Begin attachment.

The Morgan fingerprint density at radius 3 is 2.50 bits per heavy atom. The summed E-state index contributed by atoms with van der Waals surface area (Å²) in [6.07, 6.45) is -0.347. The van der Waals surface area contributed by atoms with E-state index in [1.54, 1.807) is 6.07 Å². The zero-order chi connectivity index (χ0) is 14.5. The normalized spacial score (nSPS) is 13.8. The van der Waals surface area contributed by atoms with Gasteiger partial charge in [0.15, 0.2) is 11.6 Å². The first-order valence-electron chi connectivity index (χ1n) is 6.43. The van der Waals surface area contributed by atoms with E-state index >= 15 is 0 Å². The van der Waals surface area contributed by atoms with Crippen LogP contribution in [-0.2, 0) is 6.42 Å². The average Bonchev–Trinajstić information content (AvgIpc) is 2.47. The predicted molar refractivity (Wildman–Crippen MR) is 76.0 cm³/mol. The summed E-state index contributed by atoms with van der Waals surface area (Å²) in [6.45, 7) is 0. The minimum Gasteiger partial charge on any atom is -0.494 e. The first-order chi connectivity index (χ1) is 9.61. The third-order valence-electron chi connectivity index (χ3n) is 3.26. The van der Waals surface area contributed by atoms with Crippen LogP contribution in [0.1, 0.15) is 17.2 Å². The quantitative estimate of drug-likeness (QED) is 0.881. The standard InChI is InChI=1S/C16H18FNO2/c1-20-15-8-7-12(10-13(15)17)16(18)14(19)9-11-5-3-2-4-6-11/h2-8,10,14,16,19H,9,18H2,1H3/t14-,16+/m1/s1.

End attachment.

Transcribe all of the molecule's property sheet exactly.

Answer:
The Morgan fingerprint density at radius 3 is 2.50 bits per heavy atom. The summed E-state index contributed by atoms with van der Waals surface area (Å²) in [6.07, 6.45) is -0.347. The van der Waals surface area contributed by atoms with E-state index in [1.54, 1.807) is 6.07 Å². The zero-order chi connectivity index (χ0) is 14.5. The normalized spacial score (nSPS) is 13.8. The van der Waals surface area contributed by atoms with Gasteiger partial charge in [0.15, 0.2) is 11.6 Å². The first-order valence-electron chi connectivity index (χ1n) is 6.43. The van der Waals surface area contributed by atoms with E-state index >= 15 is 0 Å². The van der Waals surface area contributed by atoms with Crippen LogP contribution in [-0.2, 0) is 6.42 Å². The average Bonchev–Trinajstić information content (AvgIpc) is 2.47. The predicted molar refractivity (Wildman–Crippen MR) is 76.0 cm³/mol. The summed E-state index contributed by atoms with van der Waals surface area (Å²) in [6.45, 7) is 0. The minimum Gasteiger partial charge on any atom is -0.494 e. The first-order chi connectivity index (χ1) is 9.61. The third-order valence-electron chi connectivity index (χ3n) is 3.26. The van der Waals surface area contributed by atoms with Crippen LogP contribution in [0.1, 0.15) is 17.2 Å². The quantitative estimate of drug-likeness (QED) is 0.881. The standard InChI is InChI=1S/C16H18FNO2/c1-20-15-8-7-12(10-13(15)17)16(18)14(19)9-11-5-3-2-4-6-11/h2-8,10,14,16,19H,9,18H2,1H3/t14-,16+/m1/s1.